The world around us is full of organisms that are too small to be seen with the naked eye – bacteria, viruses, fungi, algae and protozoa. These microbes live in a wide range of habitats from hot springs to the human body and the depths of the ocean. They affect each and every aspect of life on earth.
We can all think of a few microbes that make us ill – the viruses that cause colds and flu or food poisoning bacteria. However there are many more microbes living harmlessly alongside us playing a vital role in the planet’s nutrient cycles, from fixing nitrogen and carbon dioxide at the beginning of the food chain right through to decomposing and recycling essential nutrients at the end of it. Microbes are also essential to production of many foods and medicines – imagine our diets without cheese, bread, yoghurt or a world where the slightest bacterial infection or wound could prove fatal because there were no antibiotics or vaccines.
Microbes have always affected our health, food and environment and they will play an important role in the big issues that face us in the future: climate change, renewable energy resources; healthier lifestyles and controlling diseases.
What do microbiologists do?
Because microbes have such an effect on our lives, they are a major source of interest and employment to thousands of people. Microbiologists study microbes: where they occur, their survival strategies, how they can affect us and how we can exploit them.
All around our planet there are microbiologists making a difference to our lives - may be ensuring the safety of our food or treating and preventing disease or developing green technologies or tracking the role of microbes in climate change.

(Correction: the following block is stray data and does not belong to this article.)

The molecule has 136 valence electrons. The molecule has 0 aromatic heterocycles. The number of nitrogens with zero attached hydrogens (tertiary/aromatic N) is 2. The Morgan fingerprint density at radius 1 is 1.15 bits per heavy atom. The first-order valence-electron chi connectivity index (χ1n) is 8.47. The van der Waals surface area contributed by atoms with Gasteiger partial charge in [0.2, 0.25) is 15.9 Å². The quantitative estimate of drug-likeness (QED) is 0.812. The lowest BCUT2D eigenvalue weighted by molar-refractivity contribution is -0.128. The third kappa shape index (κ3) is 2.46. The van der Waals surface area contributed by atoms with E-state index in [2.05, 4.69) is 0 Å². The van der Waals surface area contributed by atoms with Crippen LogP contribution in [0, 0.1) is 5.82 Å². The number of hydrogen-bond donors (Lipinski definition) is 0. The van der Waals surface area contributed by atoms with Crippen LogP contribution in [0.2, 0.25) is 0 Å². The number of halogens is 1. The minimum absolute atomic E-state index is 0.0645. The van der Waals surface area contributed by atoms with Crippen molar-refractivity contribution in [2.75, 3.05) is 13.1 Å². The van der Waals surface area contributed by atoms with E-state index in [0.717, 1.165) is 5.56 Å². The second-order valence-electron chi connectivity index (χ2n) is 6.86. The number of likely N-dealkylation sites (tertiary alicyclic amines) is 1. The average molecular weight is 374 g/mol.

Before microbiologists can solve the problems caused by microbes, or exploit their amazing powers, they have to find out about the detailed workings of microbial cells. This basic knowledge of cell genetics, structure and function can then be used in applied microbiology as well as in other areas of biology.
Microbiologists are essential in the fight against infectious diseases. Many work as biomedical scientists in hospitals and Health Protection Agency labs, investigating samples of body tissue and fluids to diagnose infections, monitor treatments or track disease outbreaks. Some microbiologists work as clinical scientists in hospital and medical school laboratories where they carry out research and give scientific advice to medical staff who treat patients. Other microbiologists work on pathogens that cause diseases, such ‘flu or TB, and the information they find is used by their colleagues to develop vaccines and better treatments.
Some microbiologists study how microbes live alongside other creatures in different habitats such as the ocean, salt lakes and Antarctica. They develop early warning sensors to detect pollution and use microbes to treat industrial waste. Others contribute to the worldwide research on climate change by investigating the effect of microbial processes on atmospheric composition and climate. Microbiologists also work with technologists and engineers to develop greener sources of energy produced from urban and industrial waste
Without agriculture there would be no food for us to eat. Microbiologists investigate the vital role of microbes in soil. Some concentrate on plant pests and diseases, developing ways to control them. Others research the pathogens that cause diseases in farm animals. Microbiologists also use microbes to control insect pests and weeds, especially in developing countries.